We often hear someone say: “Look at those children having such fun playing”, but the observation “Look at those children having such fun learning” is far less frequent.
Play is the universal language of childhood and encompasses many different types of activities that children do for fun and amusement. But play and learning are also inseparable.
Young children may look like they’re ‘just’ playing, but when you consider that through play, children develop many valuable life skills, you realise that there is no such thing as ‘just playing’.
With a growing body of research pointing to the long-term benefits of play-based learning, many childcare centres now focus their daily activities entirely on play-based learning. Here, children are allowed to be the discoverers and explorers, constructing, and directing their own learning according to what interests them while the educators act as facilitators and collaborators.
Instead of the more traditional education practices which involve teaching by instruction, prescribed outcomes and repetitive rote learning, play-based learning such as the Reggio Emilia approach is child-centred. Play drives discovery and the child’s experiences lead to deeper, more meaningful learning opportunities.
What is play-based learning?
Children are born with a natural curiosity and thirst for knowledge and play-based learning provides them with endless opportunities to engage with others, with objects and with their environment.
The beauty of play-based learning is that it supports learning in a developmentally appropriate way and doesn’t discriminate or deter participation based on the child’s ability or the pace at which they learn.
Play-based learning is a more natural approach to learning and while it may seem unstructured and unfocused to a casual observer, the reality is that it is the most effective way for young children to accrue many crucial skills.
So whether a child chooses to play with toys or other objects, participate in physical activities, colour, draw, sculpt or craft, play on their own or with others, engage in pretend play and role-play, construct or deconstruct something or dance and sing, by actively engaging with things that interest and inspire them, they’ll be more motivated to learn about the world around them.
How does play-based learning benefit children?
Promotes physical development. Active play and movement help children develop their gross motor skills, plus it builds their strength, improves their balance and helps boost their hand/eye co-ordination. Their fine motor skills also get a workout through activities like holding a crayon, cutting and threading.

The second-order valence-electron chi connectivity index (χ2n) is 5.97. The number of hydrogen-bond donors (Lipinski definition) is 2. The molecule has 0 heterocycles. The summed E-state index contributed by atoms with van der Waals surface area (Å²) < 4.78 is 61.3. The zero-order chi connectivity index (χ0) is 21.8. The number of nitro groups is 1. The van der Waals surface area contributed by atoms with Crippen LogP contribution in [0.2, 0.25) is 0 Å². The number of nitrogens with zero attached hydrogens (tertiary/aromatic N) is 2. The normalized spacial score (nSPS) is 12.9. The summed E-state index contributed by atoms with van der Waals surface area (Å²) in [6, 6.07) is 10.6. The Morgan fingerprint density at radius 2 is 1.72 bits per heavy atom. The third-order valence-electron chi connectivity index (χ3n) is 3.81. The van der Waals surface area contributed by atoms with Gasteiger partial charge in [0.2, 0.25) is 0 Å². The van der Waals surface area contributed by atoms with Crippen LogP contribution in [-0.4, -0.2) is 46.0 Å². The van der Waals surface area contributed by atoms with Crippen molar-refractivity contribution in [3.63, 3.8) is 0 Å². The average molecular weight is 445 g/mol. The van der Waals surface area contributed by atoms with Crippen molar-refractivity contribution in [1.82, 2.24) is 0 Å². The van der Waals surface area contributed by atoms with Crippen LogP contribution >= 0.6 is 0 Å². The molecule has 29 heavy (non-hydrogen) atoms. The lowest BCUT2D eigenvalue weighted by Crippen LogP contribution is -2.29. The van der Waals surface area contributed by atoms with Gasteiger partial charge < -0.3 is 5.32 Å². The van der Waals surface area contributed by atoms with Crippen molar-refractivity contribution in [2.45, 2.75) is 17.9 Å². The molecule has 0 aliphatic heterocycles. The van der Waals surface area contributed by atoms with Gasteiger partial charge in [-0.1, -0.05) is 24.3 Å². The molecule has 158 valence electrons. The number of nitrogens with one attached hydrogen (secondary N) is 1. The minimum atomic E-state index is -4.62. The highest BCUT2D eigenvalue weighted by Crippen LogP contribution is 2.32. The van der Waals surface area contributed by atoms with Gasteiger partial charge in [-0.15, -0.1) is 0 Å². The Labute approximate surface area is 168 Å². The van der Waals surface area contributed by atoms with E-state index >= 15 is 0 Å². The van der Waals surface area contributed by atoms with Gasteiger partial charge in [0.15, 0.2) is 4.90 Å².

Promotes cognitive development. Through play, kids develop their intellectual skills such as numeracy, problem-solving, critical thinking, planning and memory skills and retention of knowledge. Why does my tower of blocks keep falling down? How do I get the ball through the hoop? They learn about cause and effect and the consequences of their actions, which lay a strong foundation for their futures as critical-thinking, confident and well-rounded adults.
Encourages their language and communication skills. A child’s vocabulary and their oral skills will grow quickly when conversations are encouraged and when they’re doing things they enjoy.
It helps foster their imaginations. Play activities support a child’s innate creativity and curiosity, driving them to find solutions by using their imaginations.
It helps with the development of social and emotional skills. During play, children are exposed to important lifeskills such as negotiation, co-operation, taking turns, sharing, empathy and resilience. Play teaches them about relationships and how to resolve conflict. If you’ve ever watched a group of young children engaging in a make-believe game, you’ll quickly see how many opportunities there are for them to learn about themselves and about others!
It builds independence. When children are free to play on their own, they’re more likely to take responsibility for their actions.
It helps build a child’s confidence and self-esteem. Play isn’t results-orientated. There are no time pressures to finish an activity and no prescribed outcomes, so children are less likely to feel judged or inadequate. By doing things that they’ve chosen and that they love, they build up their confidence in their abilities and feel good about themselves.
A final word on play-based learning
Ultimately, every parent wants their child to have a happy and healthy educational experience.
Quality environments which encourage playful learning and discovery are proven to promote the child’s holistic development and to provide a solid foundation for success throughout the child’s life.
We’d love to show you our play-based learning environments at Evoke Childcare in Albert Park and Evoke Childcare in Clayton so you can make an informed decision about your little one’s future. So why not book a tour? We believe that our open-ended play and child-centred learning sets the foundation for children in our care to develop strong learner identities and empowers them to construct and enjoy opportunities to learn as they head towards school and beyond. We hope to meet you soon!